Every practice for the men’s and women’s tennis teams are approximately 1 ½ hours. But junior tennis player Sam McGrath said his practices are typically 2 ½ hours.
That’s because McGrath has arthritis pain in his shoulder and muscle tears in his elbow that cause severe pain whenever he plays tennis, so he has to complete an extra hour of stretching in practices. The injuries were caused by constant overuse from the sport approximately four years ago when he was in high school. The injuries kept him from playing tennis all of last season. He entered a rehabilitation program from September 2016 to May 2017 to try and cure the pain the injuries were causing.
Now, due to his rehabilitation program, McGrath is having a successful season.
“The rehab was a ton of strengthening stuff,” McGrath said. “I kept it up over winter break but when I came back for the spring semester, nothing was working and I got a whole new list of exercises to try. I stopped lifting completely and I did a lot of ice and heating.”
McGrath said he begins his practices with an immense number of stretching exercises he learned from rehab. He said he has to show up early to practices and matches to stretch before the warm–up to lessen the pain in his body. With the constant stretching, heating and icing he completes before every match, he said it has led him to be more successful this season.
When McGrath was going through rehab, he competed in only four singles matches while going 2–2 on the year. This season, he is currently tied for the most wins on the team, while holding a 12–6 overall record.
Even though the stretching decreases the pain, McGrath said the pain never goes away.
“I planned on training the whole past summer, and the first day I trained, everything hurt,” McGrath said. “I was in a ton of pain and I thought I couldn’t do this, but I had to just accept the fact that I was going to be in pain when I play. And I love the game enough to work through that pain.”
McGrath said that it has been amazing for him to finally be a crucial member of the tennis roster.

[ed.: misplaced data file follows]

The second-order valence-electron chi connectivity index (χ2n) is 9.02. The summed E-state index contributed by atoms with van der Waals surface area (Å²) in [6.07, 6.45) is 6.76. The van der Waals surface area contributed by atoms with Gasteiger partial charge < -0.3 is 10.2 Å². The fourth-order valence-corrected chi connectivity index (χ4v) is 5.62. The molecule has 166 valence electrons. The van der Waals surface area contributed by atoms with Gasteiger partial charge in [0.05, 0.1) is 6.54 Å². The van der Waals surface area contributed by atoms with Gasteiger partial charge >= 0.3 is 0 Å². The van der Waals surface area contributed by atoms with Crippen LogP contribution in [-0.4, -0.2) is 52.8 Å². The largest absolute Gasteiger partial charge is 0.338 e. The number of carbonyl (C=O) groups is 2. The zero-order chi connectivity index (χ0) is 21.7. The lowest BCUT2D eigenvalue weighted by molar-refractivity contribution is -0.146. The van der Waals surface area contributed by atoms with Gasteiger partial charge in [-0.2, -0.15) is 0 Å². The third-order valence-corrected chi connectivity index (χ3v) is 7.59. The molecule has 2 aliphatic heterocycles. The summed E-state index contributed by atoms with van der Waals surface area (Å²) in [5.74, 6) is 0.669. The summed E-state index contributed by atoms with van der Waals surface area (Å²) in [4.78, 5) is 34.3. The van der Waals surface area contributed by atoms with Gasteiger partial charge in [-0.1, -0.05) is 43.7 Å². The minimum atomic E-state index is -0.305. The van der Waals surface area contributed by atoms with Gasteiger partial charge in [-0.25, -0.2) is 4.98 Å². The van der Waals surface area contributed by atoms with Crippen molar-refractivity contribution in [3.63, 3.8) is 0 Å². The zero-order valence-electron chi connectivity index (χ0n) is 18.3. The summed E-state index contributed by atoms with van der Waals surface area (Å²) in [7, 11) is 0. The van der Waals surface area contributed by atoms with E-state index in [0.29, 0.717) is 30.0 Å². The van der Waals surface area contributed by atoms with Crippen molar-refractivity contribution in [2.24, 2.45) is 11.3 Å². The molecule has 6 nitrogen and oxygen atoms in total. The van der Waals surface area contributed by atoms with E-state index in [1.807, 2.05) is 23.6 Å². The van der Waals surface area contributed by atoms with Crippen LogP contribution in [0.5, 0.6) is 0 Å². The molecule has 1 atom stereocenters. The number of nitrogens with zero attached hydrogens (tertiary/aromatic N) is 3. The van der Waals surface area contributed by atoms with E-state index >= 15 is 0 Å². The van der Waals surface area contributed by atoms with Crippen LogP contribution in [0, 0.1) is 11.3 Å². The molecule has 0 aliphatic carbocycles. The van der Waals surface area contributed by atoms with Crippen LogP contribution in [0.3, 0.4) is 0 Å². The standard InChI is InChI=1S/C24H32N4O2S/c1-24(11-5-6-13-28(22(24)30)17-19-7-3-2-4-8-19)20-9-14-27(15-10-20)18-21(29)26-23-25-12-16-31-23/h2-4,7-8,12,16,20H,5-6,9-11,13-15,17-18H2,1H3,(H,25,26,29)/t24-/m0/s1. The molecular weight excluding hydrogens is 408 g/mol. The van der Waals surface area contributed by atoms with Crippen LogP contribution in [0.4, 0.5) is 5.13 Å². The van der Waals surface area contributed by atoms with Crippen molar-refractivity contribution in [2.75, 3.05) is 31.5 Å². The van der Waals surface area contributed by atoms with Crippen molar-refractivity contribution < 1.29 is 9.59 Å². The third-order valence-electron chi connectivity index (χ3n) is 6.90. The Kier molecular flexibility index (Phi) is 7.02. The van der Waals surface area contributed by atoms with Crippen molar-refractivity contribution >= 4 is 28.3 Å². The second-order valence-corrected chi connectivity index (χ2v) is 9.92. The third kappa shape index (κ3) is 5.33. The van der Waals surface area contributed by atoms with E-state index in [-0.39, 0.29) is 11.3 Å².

“I knew all along that I could be an important part of this team, and last season, I was just watching the team play,” McGrath said. “I wanted to play so bad, and it makes every win more special. One time, against Hobart this season, I [lost] and I still managed to enjoy that because after a while, I had to think I’m on the court again playing tennis, and that’s what my life is.”
Head coach Bill Austin said that even though McGrath could not always compete last season, he kept working hard on the things he could do.
“It hurt for him to swing, it hurt for him to play, but it didn’t hurt for him to run,” Austin said. “It’s that type of mentality. … It’s paying off for him, and he’s playing great.”
Before attending Ithaca College, McGrath attended SUNY Oswego his freshman year. He said his grades in high school limited him to only attending state schools, and he knew the University of Buffalo and Binghamton University were too good for him. So he went to Oswego because it was the only school he applied to with a tennis team.
In his first year, McGrath finished the season undefeated in singles and said he wanted to transfer to another school with a more competitive tennis program. He said that even though the pain was still in his arm at Oswego, the competition was significantly less intense, which is how he was able to have an undefeated season.
When looking to transfer, he also looked at Binghamton and Christopher Newport University. He said he decided to come to South Hill because of the more competitive tennis program, the reputation of the School of Business and because it was the perfect distance from home.
McGrath said that he loves playing tennis for the South Hill squad because it provides a much different atmosphere than Oswego did.
“[At Oswego] there were players who were just beginners, and transferring here made me see the overall difference in the quality of a team,” McGrath said. “I love working hard and I love the fact [Austin] incorporates a work ethic into our practices. Being able to work hard and consistently train with good players has made the difference.”
Senior Lorenzo Viguie-Ramos, who has played 10 doubles matches with McGrath this season, said playing with McGrath brings a ton of energy to the team.
“He is a really reliable and consistent player,” Viguie-Ramos said. “We can rely on each other if one of us makes a mistake to pick each other up and get that next point. He brings a ton of fight and hope to this team.”
McGrath said his goals for the rest of his career are to be as successful as he can be.
“I just want to be the best tennis player that I can be,” McGrath said. “I was very close to just giving it up multiple times, and now, from my standards, being so successful right now has been incredible. I’m just going to fight for every match, and I’m going to do my best in every match.”